With our Terminator-style data vision turned on, we scoured the internet for solar market stats this week. Here’s what caught our eye.
Loans outpace leases in 2019
The numbers are in and loans accounted for 54 percent of the U.S. solar financing market in 2019, according to WoodMackenzie’s new report — a 31 percent jump from 2018. Loanpal stays atop the list of financial providers, but this new deal and contactless sales tool from Mosaic might change things a bit in 2020.
Speaking of this stupid year, Wood Mackenzie has reduced its 2020 and 2021 U.S. residential solar forecast by 31 percent and 26 percent, respectively, due to the economic impacts caused by the virus.
50,000 California homes adding storage this year
BloombergNEF predicts that at least 50,000 California homes will install storage sys-tems in 2020. That figure would quadruple the total from 2019. The forecast came on the heels of a year of record-breaking growth for home solar storage in the U.S, due to the increase need for blackout protection and utility rate hedging.
While the Covid-19 pandemic has likely delayed home storage installations statewide, the demand forces are still there. Bloomberg cited California’s catastrophic power shut-downs in 2019, and the adoption of “time of use” utilities pricing, as key motivators for the increased demand. The financial and energy resilience advantages of storage, combined with a California rebate program and federal investment tax credit, will likely persuade many of these home buyers to add a battery.
Also according to BloombergNEF’s latest report (2H 2020 Corporate Energy Outlook), corporate energy demand is outpacing supply. The majority (56%) of renewable energy developers say project development is the top area of business that has been negatively impacted by coronavirus, according to LevelTen Energy’s PPA Price Index for Q2. But prices are on the rise. Across markets, wind and solar prices increased 10% year-over-year from Q2 2019 to Q2 2020.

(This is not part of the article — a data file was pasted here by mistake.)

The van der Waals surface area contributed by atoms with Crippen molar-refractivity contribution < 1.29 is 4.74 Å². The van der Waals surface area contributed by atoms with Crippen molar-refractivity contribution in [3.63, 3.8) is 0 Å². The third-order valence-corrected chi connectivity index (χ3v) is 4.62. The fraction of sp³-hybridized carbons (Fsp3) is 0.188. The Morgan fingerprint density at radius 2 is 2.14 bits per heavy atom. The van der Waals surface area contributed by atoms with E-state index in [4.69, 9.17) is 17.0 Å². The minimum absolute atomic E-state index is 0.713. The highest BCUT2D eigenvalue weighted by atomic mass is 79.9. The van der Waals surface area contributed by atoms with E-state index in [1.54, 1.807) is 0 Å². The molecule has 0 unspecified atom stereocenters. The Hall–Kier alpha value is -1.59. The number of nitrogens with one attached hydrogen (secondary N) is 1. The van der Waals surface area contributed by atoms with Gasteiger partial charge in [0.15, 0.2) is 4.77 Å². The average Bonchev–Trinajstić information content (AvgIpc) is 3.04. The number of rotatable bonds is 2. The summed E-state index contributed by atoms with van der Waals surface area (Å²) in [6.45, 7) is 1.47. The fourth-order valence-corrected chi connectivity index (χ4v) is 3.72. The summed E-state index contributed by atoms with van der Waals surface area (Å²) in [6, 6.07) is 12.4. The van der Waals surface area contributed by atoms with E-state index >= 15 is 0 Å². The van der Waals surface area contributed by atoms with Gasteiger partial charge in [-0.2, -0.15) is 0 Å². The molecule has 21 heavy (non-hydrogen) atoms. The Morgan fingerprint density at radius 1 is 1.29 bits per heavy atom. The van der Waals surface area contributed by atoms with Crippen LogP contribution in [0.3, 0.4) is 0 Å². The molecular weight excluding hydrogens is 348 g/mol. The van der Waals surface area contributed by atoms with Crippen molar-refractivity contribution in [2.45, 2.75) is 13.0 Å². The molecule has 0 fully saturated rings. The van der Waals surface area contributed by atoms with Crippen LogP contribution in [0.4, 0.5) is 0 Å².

Everything bigger in Texas
The currently installed fleet of utility-scale wind and solar projects in Texas will generate between $4.7 billion and $5.7 billion in new tax revenue to local government over their life-time, according to The Economic Impact of Renewable Energy in Rural Texas, a study from the Conservative Texans for Energy Innovation and Dr. Joshua Rhodes, with the Webber Energy Group at the University of Texas. This stunning figure is roughly equivalent to the funding level of the Dallas County budget for the next 7 years.
And the pipeline for renewable energy development in Texas is as strong as a steer. If all projects currently proposed and with interconnection agreements finalized are construction, existing and planned utility-scale wind and solar projects will pay between $8.1 billion and $10 billion in total tax revenue over their lifetimes. For landowners, that number grows to $8 billion to $13.1 billion over the existing and planned project lifetimes.
Microgrid market to hit USD 38 billion by 2026
Microgrid Market will witness an annual installation of over 13 GW by 2026 according to Global Market Insights, hitting $38 billion in value. Ongoing integration of sustainable energy technologies coupled with accelerating deployment of captive power generation sources will positively influence the technology adoption — like this BlockEnergy system that’s on the cover of our Summer Issue.
Increasing number of residential, commercial and industrial spaces is propelling the demand for a reliable, safe, continuous and cost-effective supply of energy, stimulating microgrid tech-nologies. Advantages of microgrid include reliability, enhanced energy efficiency, reduced con-sumption of electricity, security, cost-effectiveness, voltage control and congestion relief.
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